Innate and acquired immunity and epithelial cell function in chronic rhinosinusitis.

R. P. Schleimer, Andrew P Lane, Jean Kim

Research output: Contribution to journalArticle

Abstract

We have outlined the myriad of roles, both proven and suspected, of epithelial cells in airway inflammation in general and CRS in particular. There is little doubt that these remarkable cells are essential for host defense, tissue responses to injury and threats, and inflammation that cause disease. We believe that many of these responses are likely to be amenable to the development of new therapies for CRS. As we acquire more information on the signaling processes that drive the protective responses in epithelial cells, we will improve our chances of developing approaches to enhance these responses without triggering deleterious inflammatory responses. Enhanced clearance of fungi and bacteria by local immune responses would likely be beneficial in reducing disease. As we better understand the signals that epithelial cells give and get from DCs, B and T lymphocytes, new opportunities for productive intervention will arise.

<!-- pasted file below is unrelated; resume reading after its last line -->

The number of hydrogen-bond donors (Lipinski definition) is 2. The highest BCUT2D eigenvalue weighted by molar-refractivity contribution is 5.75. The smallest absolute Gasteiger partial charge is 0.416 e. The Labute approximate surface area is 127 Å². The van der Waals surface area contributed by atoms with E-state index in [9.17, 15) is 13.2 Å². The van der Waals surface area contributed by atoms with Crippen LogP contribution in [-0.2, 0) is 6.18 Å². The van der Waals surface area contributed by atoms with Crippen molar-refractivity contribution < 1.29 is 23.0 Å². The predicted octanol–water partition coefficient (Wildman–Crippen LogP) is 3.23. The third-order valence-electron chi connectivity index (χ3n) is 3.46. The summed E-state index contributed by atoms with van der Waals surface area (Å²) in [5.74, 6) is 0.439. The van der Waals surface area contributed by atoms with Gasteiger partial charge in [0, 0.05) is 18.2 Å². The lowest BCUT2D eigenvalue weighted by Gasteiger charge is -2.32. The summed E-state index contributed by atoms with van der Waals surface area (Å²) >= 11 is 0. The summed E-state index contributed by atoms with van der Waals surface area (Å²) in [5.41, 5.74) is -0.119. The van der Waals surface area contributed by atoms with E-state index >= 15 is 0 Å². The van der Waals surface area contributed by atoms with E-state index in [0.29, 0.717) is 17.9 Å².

Original languageEnglish (US)
Pages (from-to)51-78
Number of pages28
JournalClinical allergy and immunology
Volume20
StatePublished - 2007
Externally publishedYes

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Adaptive Immunity
Innate Immunity
Epithelial Cells
Inflammation
B-Lymphocytes
Fungi
Bacteria
T-Lymphocytes
Wounds and Injuries
Therapeutics

ASJC Scopus subject areas

  • Medicine(all)

Cite this

Innate and acquired immunity and epithelial cell function in chronic rhinosinusitis. / Schleimer, R. P.; Lane, Andrew P; Kim, Jean.

In: Clinical allergy and immunology, Vol. 20, 2007, p. 51-78.

Research output: Contribution to journalArticle

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